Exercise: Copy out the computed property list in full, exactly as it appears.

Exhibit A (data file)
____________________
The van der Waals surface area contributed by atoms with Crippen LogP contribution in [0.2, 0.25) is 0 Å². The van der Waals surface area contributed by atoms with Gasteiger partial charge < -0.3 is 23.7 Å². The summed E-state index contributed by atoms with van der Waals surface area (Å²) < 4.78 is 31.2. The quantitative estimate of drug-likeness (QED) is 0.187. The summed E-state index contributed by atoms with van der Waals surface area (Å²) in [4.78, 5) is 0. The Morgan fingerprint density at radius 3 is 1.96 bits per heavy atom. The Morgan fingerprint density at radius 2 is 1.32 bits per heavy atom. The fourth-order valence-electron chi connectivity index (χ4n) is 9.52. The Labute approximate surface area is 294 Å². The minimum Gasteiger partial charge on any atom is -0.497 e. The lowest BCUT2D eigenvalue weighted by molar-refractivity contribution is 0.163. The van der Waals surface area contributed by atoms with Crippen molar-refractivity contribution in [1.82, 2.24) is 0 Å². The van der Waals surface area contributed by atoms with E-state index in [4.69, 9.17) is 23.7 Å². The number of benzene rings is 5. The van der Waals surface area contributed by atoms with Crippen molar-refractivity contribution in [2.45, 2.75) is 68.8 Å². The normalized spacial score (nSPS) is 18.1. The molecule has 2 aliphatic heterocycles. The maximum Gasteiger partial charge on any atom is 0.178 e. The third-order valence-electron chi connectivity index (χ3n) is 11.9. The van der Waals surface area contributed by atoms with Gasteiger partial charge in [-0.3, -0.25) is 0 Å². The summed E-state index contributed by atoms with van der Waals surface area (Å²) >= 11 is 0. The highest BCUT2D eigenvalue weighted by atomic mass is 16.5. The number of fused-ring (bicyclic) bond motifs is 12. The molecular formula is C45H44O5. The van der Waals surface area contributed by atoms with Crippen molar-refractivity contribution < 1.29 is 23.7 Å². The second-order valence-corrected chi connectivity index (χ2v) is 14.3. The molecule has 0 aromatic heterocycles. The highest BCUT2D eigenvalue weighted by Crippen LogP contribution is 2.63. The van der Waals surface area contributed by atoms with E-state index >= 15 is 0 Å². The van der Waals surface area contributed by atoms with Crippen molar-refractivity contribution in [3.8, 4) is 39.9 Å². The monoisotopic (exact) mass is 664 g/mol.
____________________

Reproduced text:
The van der Waals surface area contributed by atoms with Crippen LogP contribution in [0.2, 0.25) is 0 Å². The van der Waals surface area contributed by atoms with Gasteiger partial charge < -0.3 is 23.7 Å². The summed E-state index contributed by atoms with van der Waals surface area (Å²) < 4.78 is 31.2. The quantitative estimate of drug-likeness (QED) is 0.187. The summed E-state index contributed by atoms with van der Waals surface area (Å²) in [4.78, 5) is 0. The Morgan fingerprint density at radius 3 is 1.96 bits per heavy atom. The Morgan fingerprint density at radius 2 is 1.32 bits per heavy atom. The fourth-order valence-electron chi connectivity index (χ4n) is 9.52. The Labute approximate surface area is 294 Å². The minimum Gasteiger partial charge on any atom is -0.497 e. The lowest BCUT2D eigenvalue weighted by molar-refractivity contribution is 0.163. The van der Waals surface area contributed by atoms with Crippen molar-refractivity contribution in [1.82, 2.24) is 0 Å². The van der Waals surface area contributed by atoms with E-state index in [4.69, 9.17) is 23.7 Å². The number of benzene rings is 5. The van der Waals surface area contributed by atoms with Crippen molar-refractivity contribution in [2.45, 2.75) is 68.8 Å². The normalized spacial score (nSPS) is 18.1. The molecule has 2 aliphatic heterocycles. The maximum Gasteiger partial charge on any atom is 0.178 e. The third-order valence-electron chi connectivity index (χ3n) is 11.9. The van der Waals surface area contributed by atoms with Gasteiger partial charge in [-0.3, -0.25) is 0 Å². The summed E-state index contributed by atoms with van der Waals surface area (Å²) >= 11 is 0. The highest BCUT2D eigenvalue weighted by atomic mass is 16.5. The number of fused-ring (bicyclic) bond motifs is 12. The molecular formula is C45H44O5. The van der Waals surface area contributed by atoms with Crippen molar-refractivity contribution < 1.29 is 23.7 Å². The second-order valence-corrected chi connectivity index (χ2v) is 14.3. The molecule has 0 aromatic heterocycles. The highest BCUT2D eigenvalue weighted by Crippen LogP contribution is 2.63. The van der Waals surface area contributed by atoms with E-state index >= 15 is 0 Å². The van der Waals surface area contributed by atoms with Crippen molar-refractivity contribution in [3.8, 4) is 39.9 Å². The monoisotopic (exact) mass is 664 g/mol.